I wasn’t on social media, specifically Facebook, for 5½ years. I returned earlier this week, and it took me less than 72 hours to leave again.
I wasn’t trying to re-launch my personal page. That ship has sailed. I can just imagine people who turned their back on me back in early 2014 getting a friend request now.
“Wait, that bastard’s still alive and living around here?” would probably be the typical response. Those who might be more willing to welcome me back would probably be hesitant for what those friends who still hold a grudge would say. It’s just not worth it.
It was, however, worth it to see if I could create some kind of presence that could serve as a conduit to get people over to my site and blog. The WordPress community is a wonderful, supportive place that in some ways has become a surrogate friendship circle for me. But, it reaches just so far.
I created a page titled, “Joshua Shea, Pornography Addiction Expert” because I thought it sounded professional. I put a few links to things I’d recently written on this site and a link to each of the two books I’ve written about pornography addiction.
After a day, I noticed nobody had been to the page. Facebook offered a $15 credit to run ads promoting the site, so I took them up on it. My hope was to generate enough likes to encourage other people to automatically visit the page, and hopefully harvest a few new regular readers for this site.
Listen, I know pornography addiction turns off a lot of people for a lot of reasons. Whether you’re a victim of abuse, simply squeamish when any sexuality topic is discussed, or hiding the fact you’ve got a problem, I understand that I’m not going to get the quantity nor diversity of traffic on my Facebook page that a pop culture page will. I expect that.
I also understand, based on first-hand experience, that there are people who will judge me without knowing anything about me. I came to terms with that a long time ago and it no longer bothers me…or at least I thought it didn’t.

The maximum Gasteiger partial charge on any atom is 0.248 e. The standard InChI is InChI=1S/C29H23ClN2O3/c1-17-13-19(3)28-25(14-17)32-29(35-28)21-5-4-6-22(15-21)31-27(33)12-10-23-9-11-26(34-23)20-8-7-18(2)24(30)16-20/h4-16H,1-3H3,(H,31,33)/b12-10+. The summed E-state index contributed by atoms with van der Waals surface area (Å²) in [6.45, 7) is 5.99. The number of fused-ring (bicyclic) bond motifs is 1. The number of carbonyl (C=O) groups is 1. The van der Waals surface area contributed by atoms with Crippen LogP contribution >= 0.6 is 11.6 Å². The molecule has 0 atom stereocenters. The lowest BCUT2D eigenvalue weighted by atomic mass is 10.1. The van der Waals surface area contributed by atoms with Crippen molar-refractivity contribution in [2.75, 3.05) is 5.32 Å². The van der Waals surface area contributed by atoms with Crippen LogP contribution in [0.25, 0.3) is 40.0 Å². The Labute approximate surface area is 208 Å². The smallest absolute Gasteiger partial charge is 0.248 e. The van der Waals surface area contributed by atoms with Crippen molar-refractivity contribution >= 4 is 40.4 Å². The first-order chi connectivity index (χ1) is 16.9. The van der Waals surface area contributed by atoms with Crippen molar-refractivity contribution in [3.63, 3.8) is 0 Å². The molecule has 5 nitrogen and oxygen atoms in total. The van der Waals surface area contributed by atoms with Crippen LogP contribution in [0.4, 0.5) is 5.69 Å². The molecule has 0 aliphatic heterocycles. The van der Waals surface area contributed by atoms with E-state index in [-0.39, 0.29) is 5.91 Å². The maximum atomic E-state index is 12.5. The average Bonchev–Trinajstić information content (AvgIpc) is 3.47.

This all said, I decided that I would target the Facebook ads to mental health professionals in the United States and Canada. I figure if there would be any group who was at least open to exploring what I had to offer, it would be those who have a professional interest or potential curiosity in what I was offering.
So, I turned on the ads and sat back.
The first 12 hours were as slow as I suspected. A nurse from Michigan liked the Facebook page and a couple dozen people clicked over to look at it.
Then, somebody put an emoji on one of the posts that I had to look up. Since I left Facebook, they added a laughing face. I didn’t understand why this person put a laughing face, and when I tried to look up his page, I was only met with far right-wing memes. Along with porn addicts, he didn’t seem to like anybody who wasn’t a gun-owning, meat-eating, Ford F150-driving, country-music listening, Islamophobic, homophobic, 40% of my clothing has a flag or an eagle on it, white male.
In the next couple of hours, I received five more of these laughing faces. In the limited amount I could see their pages, they were either the same kind of right-wing person as the first guy or far-left anti-porn zealots who gave me the vibe that since I once saw a woman naked, I should be castrated and sent off to an island. Given a few more hours, there actually started to be “Get the F off Facebook” messages under my posts.
Except for that first nurse, I could not confirm if any of these people worked in mental health. I hope not, but I’m also smart enough to know that who people present themselves as professionally is not always who they are behind closed doors. My optimistic belief is that there was one or two who got an ad, commented and that was passed on to their equally intolerant, but not mental health sector employed friends.
I could pretend that I’m worried those kinds of negative actions toward my Facebook page will hurt my “brand” or that I don’t want other porn addicts to view my site and see my being laughed at and fear they will be, too. The reality is, I just don’t have the time or space in my head to deal with small-minded people. I spent too much of my life worrying about what everybody thought of me or how I could win their attention and affection. It got me nowhere.
I’ve learned to turn off political news and not watch movies or TV shows that upset me. I don’t get involved in causes that I used to work myself up about; I had to let the polar bears and voter registration go. My loud aversion to religion is now barely a murmur and I’m actually open to hearing another’s point of view without attacking it. I look for opportunities to laugh and smile, or engage in discourse with people who – even if they disagree with me – do it in an intellectual and civil way.
Recognizing this, I should have known Facebook was the wrong move from the get-go.